Rating = *** / 5
Apart from “Kill Bill”, I have thoroughly enjoyed the films of Quentin Tarantino. My two favorite works of his are “Jackie Brown” and “True Romance” (granted he didn’t direct “True Romance”, but he wrote it, and that is part of his works, natch). When any person sits to watch a film from this talented filmmaker, they are without a doubt going to witness a true work of passion. Tarantino is no slouch, rather he is a tenured scholar of the filmmaking lexicon. The homages to other films, stars, and musical numbers are consistently peppered throughout his bodies of work. For that sheer fact alone, viewing his films are akin to attending the most engrossing of film schools.
All that being said, I have to be honest. For some unknown reason, I had zero desire to see the latest contribution to the oeuvre of Mr. Tarantino. Perhaps it had to do with my dislike of the “Kill Bill” films? Perhaps it’s because I’ve had my fill of overly grisly films as of late, and I’d heard that “Basterds” fit that bill? Perhaps it’s simply because I have a busy schedule and find little time to see films I’m not entirely enthralled about? Nonetheless, when the film garnered an Academy Award nomination, I decided to view the film. Let me say, I am certainly glad that I did.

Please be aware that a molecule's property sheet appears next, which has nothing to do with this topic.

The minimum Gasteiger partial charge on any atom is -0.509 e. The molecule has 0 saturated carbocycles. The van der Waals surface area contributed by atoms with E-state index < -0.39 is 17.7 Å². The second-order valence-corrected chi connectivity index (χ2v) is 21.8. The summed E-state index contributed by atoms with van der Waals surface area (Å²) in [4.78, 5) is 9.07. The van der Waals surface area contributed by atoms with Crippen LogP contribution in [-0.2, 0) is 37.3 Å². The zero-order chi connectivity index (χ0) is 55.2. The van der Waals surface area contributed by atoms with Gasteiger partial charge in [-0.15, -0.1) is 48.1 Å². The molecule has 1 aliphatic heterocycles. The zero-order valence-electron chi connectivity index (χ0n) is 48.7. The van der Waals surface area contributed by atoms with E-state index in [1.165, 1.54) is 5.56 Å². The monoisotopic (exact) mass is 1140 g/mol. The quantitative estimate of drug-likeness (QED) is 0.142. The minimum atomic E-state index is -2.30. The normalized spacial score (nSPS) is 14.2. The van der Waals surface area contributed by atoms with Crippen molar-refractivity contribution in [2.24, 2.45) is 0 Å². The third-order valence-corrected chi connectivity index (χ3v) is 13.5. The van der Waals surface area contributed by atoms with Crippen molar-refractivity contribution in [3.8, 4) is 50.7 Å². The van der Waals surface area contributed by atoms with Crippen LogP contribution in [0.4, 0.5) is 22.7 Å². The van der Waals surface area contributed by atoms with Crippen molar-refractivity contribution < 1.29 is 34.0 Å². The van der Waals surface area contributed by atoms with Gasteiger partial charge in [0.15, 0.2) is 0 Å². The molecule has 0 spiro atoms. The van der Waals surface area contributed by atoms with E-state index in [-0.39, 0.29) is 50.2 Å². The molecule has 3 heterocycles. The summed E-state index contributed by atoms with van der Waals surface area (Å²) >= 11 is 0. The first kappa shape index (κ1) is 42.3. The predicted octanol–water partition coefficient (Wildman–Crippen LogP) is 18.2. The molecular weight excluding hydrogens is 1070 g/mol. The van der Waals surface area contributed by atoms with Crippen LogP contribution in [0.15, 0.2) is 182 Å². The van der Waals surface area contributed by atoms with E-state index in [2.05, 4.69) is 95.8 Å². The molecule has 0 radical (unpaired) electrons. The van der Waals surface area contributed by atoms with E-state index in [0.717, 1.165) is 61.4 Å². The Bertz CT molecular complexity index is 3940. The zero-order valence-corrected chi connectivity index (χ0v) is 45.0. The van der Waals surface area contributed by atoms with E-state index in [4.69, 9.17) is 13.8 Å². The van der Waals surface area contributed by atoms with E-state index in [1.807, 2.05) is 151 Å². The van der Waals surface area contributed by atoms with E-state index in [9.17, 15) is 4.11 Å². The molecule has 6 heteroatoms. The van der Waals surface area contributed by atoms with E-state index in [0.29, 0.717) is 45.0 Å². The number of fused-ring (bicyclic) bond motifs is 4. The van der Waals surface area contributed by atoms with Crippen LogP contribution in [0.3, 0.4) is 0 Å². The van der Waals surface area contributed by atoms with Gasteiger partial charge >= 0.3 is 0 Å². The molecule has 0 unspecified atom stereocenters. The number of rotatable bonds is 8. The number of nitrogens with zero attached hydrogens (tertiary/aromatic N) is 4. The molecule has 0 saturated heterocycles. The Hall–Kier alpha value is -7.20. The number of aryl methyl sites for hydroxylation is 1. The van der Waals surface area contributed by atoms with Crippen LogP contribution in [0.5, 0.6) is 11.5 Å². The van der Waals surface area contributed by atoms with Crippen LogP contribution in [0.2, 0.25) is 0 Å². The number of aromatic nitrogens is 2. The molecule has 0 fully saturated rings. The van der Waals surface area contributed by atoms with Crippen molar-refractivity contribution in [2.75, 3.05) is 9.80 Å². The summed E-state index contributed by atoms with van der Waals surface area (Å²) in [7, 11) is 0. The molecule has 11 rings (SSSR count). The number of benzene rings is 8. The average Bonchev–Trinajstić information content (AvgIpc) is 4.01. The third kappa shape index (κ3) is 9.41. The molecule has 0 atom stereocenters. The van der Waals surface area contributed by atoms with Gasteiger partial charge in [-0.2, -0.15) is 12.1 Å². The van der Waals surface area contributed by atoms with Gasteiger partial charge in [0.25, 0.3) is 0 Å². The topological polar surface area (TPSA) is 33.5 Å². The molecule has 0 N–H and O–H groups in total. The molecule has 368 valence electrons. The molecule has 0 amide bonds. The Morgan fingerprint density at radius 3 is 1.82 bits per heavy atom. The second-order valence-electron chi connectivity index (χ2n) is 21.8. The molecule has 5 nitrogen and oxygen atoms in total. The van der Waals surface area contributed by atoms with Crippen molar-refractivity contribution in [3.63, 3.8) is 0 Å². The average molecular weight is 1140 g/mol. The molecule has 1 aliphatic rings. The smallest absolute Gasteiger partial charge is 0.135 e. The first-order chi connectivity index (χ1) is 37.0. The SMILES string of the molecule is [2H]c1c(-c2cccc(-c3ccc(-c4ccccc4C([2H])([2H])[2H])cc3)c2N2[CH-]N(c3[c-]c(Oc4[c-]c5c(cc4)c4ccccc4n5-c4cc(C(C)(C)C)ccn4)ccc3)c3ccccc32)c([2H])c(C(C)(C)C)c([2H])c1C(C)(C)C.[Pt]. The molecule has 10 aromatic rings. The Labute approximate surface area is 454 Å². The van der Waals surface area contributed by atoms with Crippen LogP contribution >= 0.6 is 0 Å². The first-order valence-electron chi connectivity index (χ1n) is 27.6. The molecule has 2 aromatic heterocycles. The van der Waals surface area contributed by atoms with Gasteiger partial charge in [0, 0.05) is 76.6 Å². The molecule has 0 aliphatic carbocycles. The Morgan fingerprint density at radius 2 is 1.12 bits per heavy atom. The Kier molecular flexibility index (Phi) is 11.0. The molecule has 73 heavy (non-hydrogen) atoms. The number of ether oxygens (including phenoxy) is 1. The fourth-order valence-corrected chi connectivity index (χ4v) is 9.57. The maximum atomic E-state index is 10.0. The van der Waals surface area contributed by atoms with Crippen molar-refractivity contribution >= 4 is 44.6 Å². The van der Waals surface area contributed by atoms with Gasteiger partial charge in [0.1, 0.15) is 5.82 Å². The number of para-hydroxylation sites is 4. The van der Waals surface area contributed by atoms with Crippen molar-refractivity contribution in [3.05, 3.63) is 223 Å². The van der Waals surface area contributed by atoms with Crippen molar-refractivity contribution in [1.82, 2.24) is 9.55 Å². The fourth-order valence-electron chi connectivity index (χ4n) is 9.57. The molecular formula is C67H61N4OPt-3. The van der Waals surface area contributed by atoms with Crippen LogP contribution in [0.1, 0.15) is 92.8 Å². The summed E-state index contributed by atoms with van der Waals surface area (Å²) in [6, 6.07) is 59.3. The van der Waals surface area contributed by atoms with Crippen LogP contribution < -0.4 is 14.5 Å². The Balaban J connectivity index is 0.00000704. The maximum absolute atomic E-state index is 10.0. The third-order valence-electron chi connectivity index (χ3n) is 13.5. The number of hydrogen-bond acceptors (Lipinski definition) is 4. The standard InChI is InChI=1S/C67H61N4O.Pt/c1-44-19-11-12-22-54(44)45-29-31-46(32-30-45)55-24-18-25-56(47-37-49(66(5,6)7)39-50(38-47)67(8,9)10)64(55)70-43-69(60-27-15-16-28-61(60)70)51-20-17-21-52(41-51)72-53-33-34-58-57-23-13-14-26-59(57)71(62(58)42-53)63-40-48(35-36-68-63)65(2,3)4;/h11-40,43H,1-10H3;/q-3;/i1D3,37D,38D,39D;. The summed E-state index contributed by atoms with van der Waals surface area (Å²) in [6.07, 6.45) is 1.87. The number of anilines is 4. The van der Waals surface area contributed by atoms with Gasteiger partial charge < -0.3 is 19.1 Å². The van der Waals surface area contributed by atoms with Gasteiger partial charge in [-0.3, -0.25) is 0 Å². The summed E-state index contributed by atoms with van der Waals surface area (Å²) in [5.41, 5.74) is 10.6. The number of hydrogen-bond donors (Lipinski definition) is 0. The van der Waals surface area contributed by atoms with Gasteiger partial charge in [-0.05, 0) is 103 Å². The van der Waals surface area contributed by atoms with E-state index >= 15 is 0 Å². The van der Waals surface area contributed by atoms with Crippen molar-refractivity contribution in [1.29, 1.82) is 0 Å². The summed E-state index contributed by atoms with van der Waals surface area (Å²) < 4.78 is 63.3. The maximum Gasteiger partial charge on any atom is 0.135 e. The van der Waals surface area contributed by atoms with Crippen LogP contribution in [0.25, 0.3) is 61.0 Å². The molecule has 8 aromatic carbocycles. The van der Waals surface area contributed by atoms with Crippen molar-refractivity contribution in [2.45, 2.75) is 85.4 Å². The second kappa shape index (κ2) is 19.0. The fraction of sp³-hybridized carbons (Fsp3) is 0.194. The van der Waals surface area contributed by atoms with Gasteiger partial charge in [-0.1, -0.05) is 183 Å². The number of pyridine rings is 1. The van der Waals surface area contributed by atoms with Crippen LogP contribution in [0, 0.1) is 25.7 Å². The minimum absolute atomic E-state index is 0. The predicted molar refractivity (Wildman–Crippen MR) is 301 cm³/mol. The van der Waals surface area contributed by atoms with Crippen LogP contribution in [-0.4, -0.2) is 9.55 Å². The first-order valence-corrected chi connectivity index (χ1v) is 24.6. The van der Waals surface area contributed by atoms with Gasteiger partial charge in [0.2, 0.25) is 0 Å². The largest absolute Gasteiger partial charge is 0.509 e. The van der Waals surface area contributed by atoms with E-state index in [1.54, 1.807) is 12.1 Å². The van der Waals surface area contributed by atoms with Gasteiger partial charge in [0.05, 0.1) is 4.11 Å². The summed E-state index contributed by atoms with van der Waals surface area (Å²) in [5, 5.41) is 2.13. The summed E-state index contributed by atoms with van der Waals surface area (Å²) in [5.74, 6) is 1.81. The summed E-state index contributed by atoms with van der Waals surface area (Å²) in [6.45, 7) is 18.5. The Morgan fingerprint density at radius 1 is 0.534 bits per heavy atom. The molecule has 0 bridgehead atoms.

The story is that of a Jewish cinema owner (played excellently by Mélanie Laurent) in occupied Paris is forced to host a Nazi movie premiere where the führer himself is slated to attend. Meanwhile, a rag tag group of American soldiers, brutal in their own conquering way, are called the Basterds, and they hatch a plan to overtake the Nazis in this small little theater. The only thing standing in their way is the Col. Hans Landa (Christoph Waltz in a simply mezmerizing role). Many have noted that this is Tarantino’s homage to the classic Spaghetti Western, set during WWII instead of the old west. I couldn’t agree more.
I found this film quite entertaining and suspenseful. Being from Tarantino, it should come as no surprise that the film relies heavily on clever dialogue rather than grandiose action sequences. What little action there is is brutally gruesome and gory. For those who do not like foreign films, be aware that most of the film is subtitled, as the movie takes place in Nazi occupied France. If you can get past that, however, you will find that the story is very clever, full of twists, and intrigue. It kept me from figuring out the end, which is saying a lot if you knew how many films I’ve seen. When the ending did appear, however, it was depressing and downright hopeless. Acting in the film is stellar, and the lack of action plays exceptionally well, no doubt a testament to the writing prowess of Tarantino. While I could have taken a little less of the actual displays of graphic violence (after all, I am a huge fan of the Hitchcockian way of leaving a little to the imagination) sprinkled here and there, I can happily say that the film is deserving of any and all praise it has received.
Rating = **** / 5